India’s Supreme Court put on hold the implementation of three controversial farm laws, a setback for Prime Minister Narendra Modi’s administration.
A three-judge bench headed by Chief Justice of India Sharad A. Bobde also formed a panel to facilitate talks with tens of thousands of farmers staging protests on the outskirts of the national capital for nearly two months. The lawyer for one of big farmer groups, Dushyant Dave, did not join the hearing on Tuesday.
The order, an attempt to find a way out of the stalemate between the government and protesters, comes a day after Justice Bobde said the court was “extremely disappointed at the way the government has handled all this.” Several rounds of talks with leaders representing farmers have failed even as more than 60 farmers are reported to have lost their lives braving cold weather.
The court refused to give more time to the government to find a solution and said the panel will hold discussions with both the parties. It will submit a report to the court, the bench said, without specifying a deadline. A detailed order is awaited.
The protesting farmers aren’t happy with the judgment but said they are awaiting a copy of the court’s order before deciding their future course of action. They had given a call to march to the capital city on Jan. 26.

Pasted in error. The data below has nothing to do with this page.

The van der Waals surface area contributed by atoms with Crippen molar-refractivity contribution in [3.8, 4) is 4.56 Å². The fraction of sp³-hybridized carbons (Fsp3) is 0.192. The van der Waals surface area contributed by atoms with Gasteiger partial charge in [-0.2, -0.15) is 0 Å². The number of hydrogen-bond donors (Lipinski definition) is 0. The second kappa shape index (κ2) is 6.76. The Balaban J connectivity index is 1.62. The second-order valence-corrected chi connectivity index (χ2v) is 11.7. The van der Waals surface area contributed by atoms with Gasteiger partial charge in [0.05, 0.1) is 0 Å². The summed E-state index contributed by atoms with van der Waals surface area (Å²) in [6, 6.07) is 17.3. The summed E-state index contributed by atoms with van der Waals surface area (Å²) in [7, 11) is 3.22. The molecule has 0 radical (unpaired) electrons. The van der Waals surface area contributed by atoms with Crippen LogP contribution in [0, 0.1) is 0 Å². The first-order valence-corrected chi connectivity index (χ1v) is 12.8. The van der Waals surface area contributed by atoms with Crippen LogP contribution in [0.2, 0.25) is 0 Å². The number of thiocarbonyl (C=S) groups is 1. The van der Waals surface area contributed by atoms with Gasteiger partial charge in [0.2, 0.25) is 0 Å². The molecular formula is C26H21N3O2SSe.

“We don’t agree with the committee that has been formed,” said Darshan Pal, a farm leader with the Samyukta Kisan Morcha. “We are clear about our demand that the laws must not just be suspended, they should be repealed. Suspending these laws is the right thing to do but our demand that they be repealed altogether remains firm.”
The government maintains that the farmers are being misled and the new laws that lift curbs on who can purchase agricultural produce will remove middlemen and increase farmers income. Modi had in his first term promised to double farmers’ incomes by 2022. Protesting farmers, opposition parties, and some of Modi’s allies fear that private companies might replace existing middlemen and the absence of guaranteed government-set minimum price will force them to make distress sales.
Appearing for a group of farmers, lawyer Dave on Monday told the court that more than 400 unions from across the country and over 100,000 people were participating in the protests. “It is a question of farmers’ existence.”